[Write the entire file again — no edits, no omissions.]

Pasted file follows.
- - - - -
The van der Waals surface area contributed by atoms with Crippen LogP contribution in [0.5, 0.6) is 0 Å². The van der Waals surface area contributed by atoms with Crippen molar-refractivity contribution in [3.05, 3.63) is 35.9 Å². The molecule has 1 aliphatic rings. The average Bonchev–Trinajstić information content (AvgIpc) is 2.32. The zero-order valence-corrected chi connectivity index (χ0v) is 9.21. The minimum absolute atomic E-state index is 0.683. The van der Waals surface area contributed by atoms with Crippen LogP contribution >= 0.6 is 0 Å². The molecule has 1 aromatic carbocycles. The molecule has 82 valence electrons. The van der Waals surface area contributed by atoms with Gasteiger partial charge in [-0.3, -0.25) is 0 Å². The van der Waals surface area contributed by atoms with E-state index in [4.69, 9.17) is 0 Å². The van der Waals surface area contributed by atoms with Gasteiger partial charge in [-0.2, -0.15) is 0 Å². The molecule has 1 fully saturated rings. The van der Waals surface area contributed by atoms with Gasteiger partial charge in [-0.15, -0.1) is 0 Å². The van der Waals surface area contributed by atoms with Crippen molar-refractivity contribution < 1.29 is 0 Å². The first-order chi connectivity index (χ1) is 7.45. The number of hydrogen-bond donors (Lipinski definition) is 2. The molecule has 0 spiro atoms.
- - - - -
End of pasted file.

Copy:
The van der Waals surface area contributed by atoms with Crippen LogP contribution in [0.5, 0.6) is 0 Å². The van der Waals surface area contributed by atoms with Crippen molar-refractivity contribution in [3.05, 3.63) is 35.9 Å². The molecule has 1 aliphatic rings. The average Bonchev–Trinajstić information content (AvgIpc) is 2.32. The zero-order valence-corrected chi connectivity index (χ0v) is 9.21. The minimum absolute atomic E-state index is 0.683. The van der Waals surface area contributed by atoms with Crippen LogP contribution >= 0.6 is 0 Å². The molecule has 1 aromatic carbocycles. The molecule has 82 valence electrons. The van der Waals surface area contributed by atoms with Gasteiger partial charge in [-0.3, -0.25) is 0 Å². The van der Waals surface area contributed by atoms with E-state index in [4.69, 9.17) is 0 Å². The van der Waals surface area contributed by atoms with Gasteiger partial charge in [-0.2, -0.15) is 0 Å². The molecule has 1 fully saturated rings. The van der Waals surface area contributed by atoms with Gasteiger partial charge in [-0.15, -0.1) is 0 Å². The van der Waals surface area contributed by atoms with Crippen molar-refractivity contribution < 1.29 is 0 Å². The first-order chi connectivity index (χ1) is 7.45. The number of hydrogen-bond donors (Lipinski definition) is 2. The molecule has 0 spiro atoms.